Kniveton

Topic:
Ted recalls driving and ploughing with four horses in line.
Speaker:
Ted Snead (b.1881; male, retired farm labourer)
Date:
1955
Duration:
5'23"
Shelfmark:
C908/54/C9 © University of Leeds


Transcript for Kniveton

John: What’s the good of working too hard, thou knows? Thou learnest a bit of sense as thou gettest older. If thou startest when, when thou startest to stop, thou knows, thou wants to start as an old man and keep on as an old man and thou’d live longer, but if thou startest and does a lot of work, folks laugh at thee and then thou hast, thou hast worn thysen out by time as thou gets an old man, dost thou know?

Stanley: Oh yes.

John: I used to sell cars, motor cars: I once bought one for, well, I bought two for three pound. And I brought one home and I gen a man a ride in it and he, he says, “Where hast got this from?” I says, “I bought her at Derby1.” “How much is her?” I says, “Sixteen pound.” He said, “Would, would let this youth run it up for me?” Well, he wanted me to run it up, but I wouldn’t. I says, “Let him take it,” I says. He come back gain in about an hour with the cheque for sixteen pound, her only cost thir, thirty bob, like, for her, thirty bob for the tother. I went for the tother and sold it to the scrap-iron dealer [laughs]. I were milking in the shed and I’s just one calf at the finish and I were milking there and by Goy there come such a clap of thunder! So missus is very frightened. So I come and I says, “Art all right, mother?” Always called ‘mother’, thou knows. Her says, “Aye, but oh dear,” her says, “what are we going t’do?” “Well,” I says, “thou canstn’t do naught, only sit and wait on it going over.” “Oh,” her says, “Art thou going to stop with me?” “Aye, I’ll stop with thee,” I says, “I can’t milk the cows; the cows won’t stand still, they’re frightened.” Oh her kept coming and all at once there come such a crash and it looked like as if it were out in the field there. I says, “Hold thy straps2, mother,” I says, “hoo’s got us next time.” Her says, “Dost think so?” I says, “Aye,” but hoo went over; hoo hit that tree at the tother side the field there. Her busted her up. I says, “How, mother, we shall all right now,” I says, “it’s only a strag as’ll hit us.” Hoo were on, it were nine o’clock when I’d finished milking and I couldn’t, I couldn’t go out, because hoo were that frightened.

Stanley: Aye.

John: Well, at last it went over and I finished milking, but every time it thundered we jumped. I says, “Thou’rt all right,” I says, “he’ll none hurt thee,” I says, “let’s go to bed and go to sleep, and we shall none be so bad.” I says, “If we can go to sleep all right,” I says, “we shall none hear her.”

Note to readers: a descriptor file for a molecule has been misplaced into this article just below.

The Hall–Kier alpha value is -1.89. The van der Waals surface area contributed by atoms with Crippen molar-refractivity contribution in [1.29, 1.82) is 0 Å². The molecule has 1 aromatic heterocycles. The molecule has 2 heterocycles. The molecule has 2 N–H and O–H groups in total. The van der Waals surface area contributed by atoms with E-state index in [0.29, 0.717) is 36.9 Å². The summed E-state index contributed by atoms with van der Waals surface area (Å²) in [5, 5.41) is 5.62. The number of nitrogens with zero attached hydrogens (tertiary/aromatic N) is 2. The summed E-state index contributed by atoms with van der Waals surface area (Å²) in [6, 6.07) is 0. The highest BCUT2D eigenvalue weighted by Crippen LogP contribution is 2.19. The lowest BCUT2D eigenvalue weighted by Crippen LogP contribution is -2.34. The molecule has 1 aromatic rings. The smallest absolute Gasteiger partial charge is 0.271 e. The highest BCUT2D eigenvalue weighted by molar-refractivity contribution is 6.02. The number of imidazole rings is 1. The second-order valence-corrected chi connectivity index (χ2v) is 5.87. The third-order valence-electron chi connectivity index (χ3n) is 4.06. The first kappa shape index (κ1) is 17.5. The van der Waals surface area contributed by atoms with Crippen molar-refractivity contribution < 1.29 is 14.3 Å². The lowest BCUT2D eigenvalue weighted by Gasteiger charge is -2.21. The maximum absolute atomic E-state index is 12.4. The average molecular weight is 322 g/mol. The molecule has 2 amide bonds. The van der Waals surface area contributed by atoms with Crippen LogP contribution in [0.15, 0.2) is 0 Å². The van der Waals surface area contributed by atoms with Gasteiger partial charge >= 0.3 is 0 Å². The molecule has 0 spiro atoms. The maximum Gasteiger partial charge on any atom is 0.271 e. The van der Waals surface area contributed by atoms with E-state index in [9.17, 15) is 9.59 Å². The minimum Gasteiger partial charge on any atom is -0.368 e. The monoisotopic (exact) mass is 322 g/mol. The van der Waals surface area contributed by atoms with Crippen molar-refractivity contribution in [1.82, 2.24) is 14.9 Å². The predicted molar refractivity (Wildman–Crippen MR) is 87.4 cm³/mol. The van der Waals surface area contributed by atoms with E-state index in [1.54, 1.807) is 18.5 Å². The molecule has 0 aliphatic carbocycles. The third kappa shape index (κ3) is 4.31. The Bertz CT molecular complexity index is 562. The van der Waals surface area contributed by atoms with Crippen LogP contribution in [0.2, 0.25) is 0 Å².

Stanley: Aye.

Notes

  1. Derby is a city to the south-east of Kniveton.
  2. This word is inaudible, but a possible interpretation has been supplied

Commentary for Kniveton

The Derbyshire dialect

John is clearly a speaker of traditional Derbyshire dialect. He uses a number of grammatical constructions that might sound unfamiliar to modern listeners. Above all, listen to the archaic personal pronoun, hoo, he uses in the statements hoo’s got us next time and I couldn’t go out because hoo were that frightened. This was the feminine pronoun that was used in the West Midlands from the Middle English period until relatively modern times. It has now been replaced in virtually all dialects of modern English by the pronoun, she — a word of Scandinavian origin that became standard in northern English dialects and spread southwards over time. Elsewhere, however, John uses another non-standard feminine subject pronoun, her, in the statements her only cost thirty bob, like and her says dost think so. Although nowadays this sort of construction is increasingly rare, you can still hear it among dialect speakers in the West Midlands and in the West Country.

Negative constructions

An extremely subtle difference between various dialects across the UK is the way in which the negative particle, not, is attached to words in speech. Listen closely to the way John says wouldn’t, can’t, couldn’t and won’t in the statements he wanted me to run it up, but I wouldn’t; thou canstn’t do naught, only sit and wait on it going over; I can’t milk the cows; the cows won’t stand still and I couldn’t go out, because hoo were that frightened. In each case he replaces the <t> sound with a weak vowel sound — a feature that you can still hear among broad dialect speakers in this part of the Midlands, from the Potteries and other parts of Staffordshire into Derbyshire and the Peak District. It is equally apparent on other negative constructions such as don’t didn’t, isn’t, and shan’t.